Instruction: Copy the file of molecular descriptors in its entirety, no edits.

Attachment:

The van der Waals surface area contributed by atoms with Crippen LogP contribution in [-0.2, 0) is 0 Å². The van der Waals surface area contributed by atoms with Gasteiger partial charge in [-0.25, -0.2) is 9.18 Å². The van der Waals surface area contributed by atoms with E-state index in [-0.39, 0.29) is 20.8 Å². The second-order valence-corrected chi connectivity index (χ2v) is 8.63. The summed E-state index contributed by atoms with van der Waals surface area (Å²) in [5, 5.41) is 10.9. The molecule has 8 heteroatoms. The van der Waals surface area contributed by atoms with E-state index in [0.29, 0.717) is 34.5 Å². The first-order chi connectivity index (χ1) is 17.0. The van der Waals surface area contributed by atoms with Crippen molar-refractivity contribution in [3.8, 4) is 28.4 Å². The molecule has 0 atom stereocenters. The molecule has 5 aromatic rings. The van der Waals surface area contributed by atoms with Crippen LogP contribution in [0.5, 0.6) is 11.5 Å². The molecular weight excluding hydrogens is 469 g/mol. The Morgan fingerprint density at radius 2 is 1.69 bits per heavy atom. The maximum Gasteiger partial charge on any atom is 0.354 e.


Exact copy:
The van der Waals surface area contributed by atoms with Crippen LogP contribution in [-0.2, 0) is 0 Å². The van der Waals surface area contributed by atoms with Gasteiger partial charge in [-0.25, -0.2) is 9.18 Å². The van der Waals surface area contributed by atoms with E-state index in [-0.39, 0.29) is 20.8 Å². The second-order valence-corrected chi connectivity index (χ2v) is 8.63. The summed E-state index contributed by atoms with van der Waals surface area (Å²) in [5, 5.41) is 10.9. The molecule has 8 heteroatoms. The van der Waals surface area contributed by atoms with E-state index in [0.29, 0.717) is 34.5 Å². The first-order chi connectivity index (χ1) is 17.0. The van der Waals surface area contributed by atoms with Crippen molar-refractivity contribution in [3.8, 4) is 28.4 Å². The molecule has 0 atom stereocenters. The molecule has 5 aromatic rings. The van der Waals surface area contributed by atoms with Crippen LogP contribution in [0.5, 0.6) is 11.5 Å². The molecular weight excluding hydrogens is 469 g/mol. The Morgan fingerprint density at radius 2 is 1.69 bits per heavy atom. The maximum Gasteiger partial charge on any atom is 0.354 e.